In search of the green data center (statesman.com: Brian Bergstein [AP]): If there is one statement that clearly defines the resistance of most system administrators to simple energy savings practices, such as--oh, I don't know--turning off unused servers, it is the following:
"There are probably two key metrics for the IT guy: 'no downtime' — if the boss's e-mail doesn't work, he hears about it right away — and 'no security breaches on my watch,' " says Eric Birch, executive vice president of Degree Controls Inc., which sells a system that increases electronics cooling efficiency. "They normally do not know, don't care and aren't measured by their electric bill."Man, how true, how true. Guess what folks, in environments like dev/test labs where "no downtime" is not the same as "no loss of productivity", its time to change our view. SLAuto can be used to automate the power state of servers based on a variety of policies, including schedules, utility events and even--oh, I don't know--extended disuse.
This article also mentions a variety of good technologies to look at if you are building a power-efficient data center.
SaaS invades enterprise software markets (ZDNet: Phil Wainewright): One of the reason SaaS vendors are making some headway (though not on all fronts, according to the article), is the fact that ERP apps require lots of expensive infrastructure and operational support. In fact, these inefficiently coded processing hogs make up a huge part of many IT department operations budgets, and probably register a significant impact on the Facilities budget, as well. SaaS is one form of utility computing that mitigates those costs for businesses that don't want to be in the IT operations business. Stating the obvious for many, I am sure, but one question that comes out of the practice is how will these SaaS users protect themselves from failing infrastructure that they don't own?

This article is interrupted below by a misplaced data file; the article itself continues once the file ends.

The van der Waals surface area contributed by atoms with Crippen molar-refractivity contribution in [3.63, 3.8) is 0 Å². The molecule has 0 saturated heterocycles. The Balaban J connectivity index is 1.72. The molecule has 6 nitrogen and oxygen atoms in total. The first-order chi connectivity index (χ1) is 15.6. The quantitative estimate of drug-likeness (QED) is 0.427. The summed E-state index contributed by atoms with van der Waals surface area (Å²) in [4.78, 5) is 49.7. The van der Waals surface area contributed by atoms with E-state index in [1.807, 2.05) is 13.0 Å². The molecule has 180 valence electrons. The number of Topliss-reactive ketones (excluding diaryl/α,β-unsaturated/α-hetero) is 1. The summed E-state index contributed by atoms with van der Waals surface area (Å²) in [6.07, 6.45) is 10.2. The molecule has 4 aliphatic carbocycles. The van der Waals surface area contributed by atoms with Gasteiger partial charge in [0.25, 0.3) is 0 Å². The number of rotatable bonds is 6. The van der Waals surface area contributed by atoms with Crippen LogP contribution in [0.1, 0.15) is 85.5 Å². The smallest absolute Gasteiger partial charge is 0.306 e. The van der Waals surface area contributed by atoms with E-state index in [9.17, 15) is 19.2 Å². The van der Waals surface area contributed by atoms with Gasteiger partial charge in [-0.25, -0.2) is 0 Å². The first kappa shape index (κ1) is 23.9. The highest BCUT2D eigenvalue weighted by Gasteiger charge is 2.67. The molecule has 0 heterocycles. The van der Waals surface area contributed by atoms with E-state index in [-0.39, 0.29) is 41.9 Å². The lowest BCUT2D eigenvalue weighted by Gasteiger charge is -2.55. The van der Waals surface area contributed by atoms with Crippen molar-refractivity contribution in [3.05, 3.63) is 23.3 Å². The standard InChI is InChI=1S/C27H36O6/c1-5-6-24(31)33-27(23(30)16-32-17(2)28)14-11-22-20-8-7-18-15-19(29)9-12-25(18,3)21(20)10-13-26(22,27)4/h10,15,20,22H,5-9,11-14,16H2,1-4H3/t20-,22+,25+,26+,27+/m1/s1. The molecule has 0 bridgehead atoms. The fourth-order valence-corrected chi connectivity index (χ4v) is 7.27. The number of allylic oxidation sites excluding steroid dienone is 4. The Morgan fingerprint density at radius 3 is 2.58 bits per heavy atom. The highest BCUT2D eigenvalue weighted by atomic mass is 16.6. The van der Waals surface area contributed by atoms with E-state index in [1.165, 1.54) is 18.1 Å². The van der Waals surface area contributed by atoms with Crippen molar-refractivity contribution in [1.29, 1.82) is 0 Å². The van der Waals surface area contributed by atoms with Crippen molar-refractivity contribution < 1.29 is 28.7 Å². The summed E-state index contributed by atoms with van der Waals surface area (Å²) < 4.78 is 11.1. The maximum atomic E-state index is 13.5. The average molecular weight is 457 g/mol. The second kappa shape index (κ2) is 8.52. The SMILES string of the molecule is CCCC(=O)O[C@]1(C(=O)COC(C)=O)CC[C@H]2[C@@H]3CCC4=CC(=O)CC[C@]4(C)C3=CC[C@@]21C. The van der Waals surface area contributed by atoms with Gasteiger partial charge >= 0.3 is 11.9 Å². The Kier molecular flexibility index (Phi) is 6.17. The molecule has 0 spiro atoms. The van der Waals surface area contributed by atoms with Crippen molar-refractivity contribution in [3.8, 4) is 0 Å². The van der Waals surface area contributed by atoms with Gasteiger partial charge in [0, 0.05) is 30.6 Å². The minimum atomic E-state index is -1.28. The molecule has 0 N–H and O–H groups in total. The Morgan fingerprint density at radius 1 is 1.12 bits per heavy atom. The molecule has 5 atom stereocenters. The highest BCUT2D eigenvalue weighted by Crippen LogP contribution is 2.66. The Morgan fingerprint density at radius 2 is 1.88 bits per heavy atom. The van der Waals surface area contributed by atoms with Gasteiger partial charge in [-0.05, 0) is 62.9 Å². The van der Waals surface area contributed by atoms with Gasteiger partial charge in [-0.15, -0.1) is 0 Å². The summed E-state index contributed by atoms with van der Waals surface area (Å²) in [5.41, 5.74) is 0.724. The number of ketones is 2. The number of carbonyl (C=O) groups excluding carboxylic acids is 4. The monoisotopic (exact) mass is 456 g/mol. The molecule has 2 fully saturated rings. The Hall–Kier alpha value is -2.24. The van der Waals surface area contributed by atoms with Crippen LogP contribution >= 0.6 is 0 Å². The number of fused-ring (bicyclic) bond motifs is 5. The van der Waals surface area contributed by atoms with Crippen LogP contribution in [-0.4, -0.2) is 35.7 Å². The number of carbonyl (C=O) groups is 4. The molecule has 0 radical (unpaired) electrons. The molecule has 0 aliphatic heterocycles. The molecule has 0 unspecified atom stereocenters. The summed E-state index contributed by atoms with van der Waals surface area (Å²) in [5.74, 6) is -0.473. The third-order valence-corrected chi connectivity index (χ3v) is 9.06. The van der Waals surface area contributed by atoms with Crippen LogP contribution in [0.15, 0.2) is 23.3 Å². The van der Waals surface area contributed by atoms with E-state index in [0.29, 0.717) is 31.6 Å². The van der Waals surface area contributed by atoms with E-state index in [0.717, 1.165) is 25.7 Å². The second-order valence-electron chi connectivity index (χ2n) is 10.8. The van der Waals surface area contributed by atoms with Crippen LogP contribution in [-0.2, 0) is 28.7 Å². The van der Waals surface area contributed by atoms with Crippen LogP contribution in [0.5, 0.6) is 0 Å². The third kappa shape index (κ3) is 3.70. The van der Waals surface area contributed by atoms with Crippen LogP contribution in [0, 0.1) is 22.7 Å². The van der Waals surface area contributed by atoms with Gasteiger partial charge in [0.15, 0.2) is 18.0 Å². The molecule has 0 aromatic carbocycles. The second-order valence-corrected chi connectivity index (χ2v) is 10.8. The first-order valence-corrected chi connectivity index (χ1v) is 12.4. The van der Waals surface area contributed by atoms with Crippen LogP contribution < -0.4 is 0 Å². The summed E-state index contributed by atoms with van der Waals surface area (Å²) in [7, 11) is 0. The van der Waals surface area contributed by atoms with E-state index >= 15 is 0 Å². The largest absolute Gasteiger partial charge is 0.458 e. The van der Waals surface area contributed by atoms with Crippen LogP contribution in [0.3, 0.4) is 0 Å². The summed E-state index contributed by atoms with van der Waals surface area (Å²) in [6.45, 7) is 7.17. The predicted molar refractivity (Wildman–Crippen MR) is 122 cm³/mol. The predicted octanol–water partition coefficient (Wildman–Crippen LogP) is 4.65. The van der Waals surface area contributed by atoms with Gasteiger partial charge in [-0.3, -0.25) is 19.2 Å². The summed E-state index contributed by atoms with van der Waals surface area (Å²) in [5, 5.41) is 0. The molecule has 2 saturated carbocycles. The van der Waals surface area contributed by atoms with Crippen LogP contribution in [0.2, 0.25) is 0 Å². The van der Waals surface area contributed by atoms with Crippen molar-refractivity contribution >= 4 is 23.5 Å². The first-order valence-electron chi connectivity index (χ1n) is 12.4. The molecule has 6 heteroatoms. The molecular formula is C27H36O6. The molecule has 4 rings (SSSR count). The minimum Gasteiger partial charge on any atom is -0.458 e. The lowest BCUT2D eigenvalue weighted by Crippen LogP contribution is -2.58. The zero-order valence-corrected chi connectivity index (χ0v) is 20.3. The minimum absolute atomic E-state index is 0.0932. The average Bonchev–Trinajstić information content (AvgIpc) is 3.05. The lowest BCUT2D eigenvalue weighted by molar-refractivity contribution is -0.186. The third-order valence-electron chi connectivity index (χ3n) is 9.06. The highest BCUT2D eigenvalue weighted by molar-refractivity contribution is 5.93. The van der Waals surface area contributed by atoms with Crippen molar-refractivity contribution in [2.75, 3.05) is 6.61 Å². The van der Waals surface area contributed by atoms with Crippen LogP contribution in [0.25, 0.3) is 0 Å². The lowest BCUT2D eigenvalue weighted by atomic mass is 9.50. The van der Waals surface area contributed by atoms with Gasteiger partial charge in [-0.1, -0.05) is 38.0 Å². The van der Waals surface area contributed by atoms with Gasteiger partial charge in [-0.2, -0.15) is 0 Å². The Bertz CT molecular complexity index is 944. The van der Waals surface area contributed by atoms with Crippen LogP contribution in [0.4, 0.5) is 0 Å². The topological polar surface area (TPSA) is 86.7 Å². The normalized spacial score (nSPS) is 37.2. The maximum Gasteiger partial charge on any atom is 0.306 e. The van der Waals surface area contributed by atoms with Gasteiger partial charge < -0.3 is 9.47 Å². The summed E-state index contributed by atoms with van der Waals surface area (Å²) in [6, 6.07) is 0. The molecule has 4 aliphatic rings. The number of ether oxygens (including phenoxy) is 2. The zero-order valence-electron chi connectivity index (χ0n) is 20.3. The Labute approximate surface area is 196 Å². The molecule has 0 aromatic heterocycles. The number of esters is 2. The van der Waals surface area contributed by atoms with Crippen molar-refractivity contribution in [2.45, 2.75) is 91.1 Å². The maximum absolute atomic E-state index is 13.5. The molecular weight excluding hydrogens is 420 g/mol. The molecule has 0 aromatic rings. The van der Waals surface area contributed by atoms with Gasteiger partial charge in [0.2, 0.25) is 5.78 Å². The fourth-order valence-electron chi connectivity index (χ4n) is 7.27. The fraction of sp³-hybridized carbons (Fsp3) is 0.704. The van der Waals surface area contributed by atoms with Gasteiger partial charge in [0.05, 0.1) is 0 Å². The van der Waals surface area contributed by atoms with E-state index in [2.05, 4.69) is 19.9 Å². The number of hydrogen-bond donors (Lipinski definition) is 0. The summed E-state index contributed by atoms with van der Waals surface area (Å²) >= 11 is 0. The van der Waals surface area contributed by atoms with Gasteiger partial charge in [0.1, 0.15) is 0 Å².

EPA REPORT GIVES DATA CENTERS LITTLE GUIDANCE (SearchCIO.com): The early reviews are in, and this report seems far from a home run. However, it is a start, and that even debate over its effectiveness can only help make us more aware of power consumption issues. What is really interesting is the view that several interviewees had that software was a big part of the problem:
"Boergermann said the software industry should share in the responsibility in reducing power consumption. For example, many business applications require huge amounts of server processor capacity to run simple tasks, which cause servers to consume more energy. Boergermann said he has one application that manages his bank's property appraisals. He said just scrolling through a window causes the application to use 100% of its server's capacity. He said an application shouldn't hog so much energy for such a simple task...
...Gartner's Kumar, who said he generally admires the decades-long energy efficiency efforts by leading hardware vendors, especially HP and IBM, also wondered why the Microsofts, Oracles and SAPs of the computing industry have gotten off easily."